Absentee voting in South Carolina’s partisan primary elections on Tuesday is going to be off the charts based on the number of ballot applications requested (and ballots issued) by the S.C. Election Commission (SCVotes.org). According to the latest data, the agency has received 250,828 application requests – for which it has issued 189,035 ballots.
What’s the deal with the gap? Well, a lot of would-be voters who requested absentee ballot applications appear to have decided (for whatever reason) not to fill them out.
Perhaps some decided to vote in person after all … perhaps others took one look at the slate of candidates staring back at them and decided “eh.”
And no, we could hardly blame them if it were the latter …
Anyway, to put these numbers in context, a total of 51,873 South Carolinians voted absentee in the 2016 partisan primary elections while 57,368 voted absentee in the primaries two years ago.
All told, 631,841 South Carolinians voted during the 2018 primary – a year in which partisan elections for statewide offices were on the ballot. In 2016, a total of 417,935 South Carolinians voted.
That means 12.4 percent of voters cast absentee ballots in the 2016 partisan primary races compared to 9.1 percent in 2018.
Assuming turnout in 2020 is low (as it was in 2016), we could be looking at a situation in which nearly one out of every two ballots cast is done absentee … which would obviously be unprecedented.
RELATED || Voting By Mail: Could It Be More Secure?
The reason for this spike? The coronavirus, which prompted state officials to waive conditions for voting absentee in an effort to maximize public safety …
Nationally, the number of mail-in ballots in America more than doubled from 24.9 million in 2004 to 57.2 million in 2016. That total was projected to climb even higher in 2020 – and that was before the pandemic refocused national attention on the issue.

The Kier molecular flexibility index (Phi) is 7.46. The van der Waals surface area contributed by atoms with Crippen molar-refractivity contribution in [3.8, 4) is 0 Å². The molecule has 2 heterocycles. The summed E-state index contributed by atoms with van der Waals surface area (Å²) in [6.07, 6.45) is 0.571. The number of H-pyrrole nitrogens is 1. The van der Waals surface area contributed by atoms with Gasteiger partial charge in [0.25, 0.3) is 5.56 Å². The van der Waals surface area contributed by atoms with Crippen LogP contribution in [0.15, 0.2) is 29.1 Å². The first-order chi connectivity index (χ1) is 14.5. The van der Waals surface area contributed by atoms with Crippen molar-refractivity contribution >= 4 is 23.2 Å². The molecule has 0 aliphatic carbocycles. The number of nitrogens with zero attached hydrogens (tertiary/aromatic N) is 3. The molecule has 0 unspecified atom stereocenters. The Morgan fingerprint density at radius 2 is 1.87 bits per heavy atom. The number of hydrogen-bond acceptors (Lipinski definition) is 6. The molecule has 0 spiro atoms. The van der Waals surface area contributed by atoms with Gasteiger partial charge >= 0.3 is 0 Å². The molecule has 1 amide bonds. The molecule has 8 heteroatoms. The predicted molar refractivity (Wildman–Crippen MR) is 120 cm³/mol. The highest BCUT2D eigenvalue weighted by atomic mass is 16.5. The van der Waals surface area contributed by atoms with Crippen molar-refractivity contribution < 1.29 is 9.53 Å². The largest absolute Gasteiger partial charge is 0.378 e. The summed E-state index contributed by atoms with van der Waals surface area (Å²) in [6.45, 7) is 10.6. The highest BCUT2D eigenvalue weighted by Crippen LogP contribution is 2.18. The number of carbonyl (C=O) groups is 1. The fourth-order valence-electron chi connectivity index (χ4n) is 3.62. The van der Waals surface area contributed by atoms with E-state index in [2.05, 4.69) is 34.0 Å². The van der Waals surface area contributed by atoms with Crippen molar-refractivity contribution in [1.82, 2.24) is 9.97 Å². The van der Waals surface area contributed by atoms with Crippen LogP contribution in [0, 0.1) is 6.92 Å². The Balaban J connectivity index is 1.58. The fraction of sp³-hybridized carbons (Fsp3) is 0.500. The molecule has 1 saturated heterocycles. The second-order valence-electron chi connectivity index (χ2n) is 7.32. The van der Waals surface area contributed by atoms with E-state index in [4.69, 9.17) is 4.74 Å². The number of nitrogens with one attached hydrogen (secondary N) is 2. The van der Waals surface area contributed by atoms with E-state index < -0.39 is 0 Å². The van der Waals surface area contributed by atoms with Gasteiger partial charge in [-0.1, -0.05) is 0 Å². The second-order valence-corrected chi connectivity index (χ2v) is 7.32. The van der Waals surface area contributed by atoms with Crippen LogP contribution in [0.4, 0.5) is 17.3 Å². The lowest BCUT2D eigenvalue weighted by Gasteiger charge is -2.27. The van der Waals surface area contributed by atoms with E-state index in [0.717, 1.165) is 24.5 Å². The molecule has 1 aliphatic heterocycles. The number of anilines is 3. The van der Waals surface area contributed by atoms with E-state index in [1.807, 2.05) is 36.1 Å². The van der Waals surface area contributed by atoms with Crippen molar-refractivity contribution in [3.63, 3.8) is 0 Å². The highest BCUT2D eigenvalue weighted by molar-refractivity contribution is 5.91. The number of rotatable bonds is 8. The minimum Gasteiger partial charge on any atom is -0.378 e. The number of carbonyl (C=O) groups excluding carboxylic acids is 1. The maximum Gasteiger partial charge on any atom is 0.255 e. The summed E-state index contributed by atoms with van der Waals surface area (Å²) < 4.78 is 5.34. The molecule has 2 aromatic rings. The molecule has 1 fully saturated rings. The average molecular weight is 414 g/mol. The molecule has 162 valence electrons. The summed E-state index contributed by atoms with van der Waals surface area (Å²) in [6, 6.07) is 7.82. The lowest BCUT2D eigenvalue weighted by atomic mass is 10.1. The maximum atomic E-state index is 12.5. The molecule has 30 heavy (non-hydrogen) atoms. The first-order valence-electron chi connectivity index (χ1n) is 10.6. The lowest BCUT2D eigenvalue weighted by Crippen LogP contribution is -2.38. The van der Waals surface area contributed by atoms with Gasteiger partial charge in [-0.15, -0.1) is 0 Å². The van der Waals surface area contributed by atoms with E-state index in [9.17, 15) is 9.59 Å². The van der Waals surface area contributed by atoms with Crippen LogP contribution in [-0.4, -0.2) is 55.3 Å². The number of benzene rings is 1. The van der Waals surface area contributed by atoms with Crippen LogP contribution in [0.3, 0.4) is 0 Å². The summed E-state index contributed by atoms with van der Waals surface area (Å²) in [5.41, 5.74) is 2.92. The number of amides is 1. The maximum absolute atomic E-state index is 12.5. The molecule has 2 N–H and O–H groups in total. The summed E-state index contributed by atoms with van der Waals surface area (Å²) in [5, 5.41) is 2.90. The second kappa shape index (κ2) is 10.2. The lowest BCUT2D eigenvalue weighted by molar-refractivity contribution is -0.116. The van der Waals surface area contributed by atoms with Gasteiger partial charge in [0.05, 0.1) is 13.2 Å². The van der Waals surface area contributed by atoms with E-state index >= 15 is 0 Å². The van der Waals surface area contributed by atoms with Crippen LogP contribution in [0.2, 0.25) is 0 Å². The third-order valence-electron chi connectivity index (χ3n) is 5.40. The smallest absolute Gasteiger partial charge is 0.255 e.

Critics of voting-by-mail – including U.S. president Donald Trump – have argued the practice enhances the likelihood of voter fraud. And there is some evidence to support that contention. According to data from the U.S. Election Assistance Commission (EAC), between 2012 and 2018 a staggering 28.3 million mail-in ballots were “unaccounted for.”
Just last month, we reported on South Carolina ballots (blank ones, thankfully) that were discovered … in Maryland.
“Assuming adequate safeguards are in place, we have no issue with mail-in voting,” we wrote last month. “In fact, depending on the requirements imposed at the state level we believe it could actually wind up being more secure than in-person voting.”
Again, though … that depends on the safeguards put in place to protect the integrity of the process.
Having said that, we do not believe absentee voting should ever replace in-person voting, but should instead only be used as “an option for those who legitimately need it.”
We will continue to follow this issue closely … including keeping tabs on its extensive use during the 2020 election cycle in South Carolina.
What do you think? Vote in our poll and post your thoughts in our always lively comments section below …
Do you believe absentee voting is secure?
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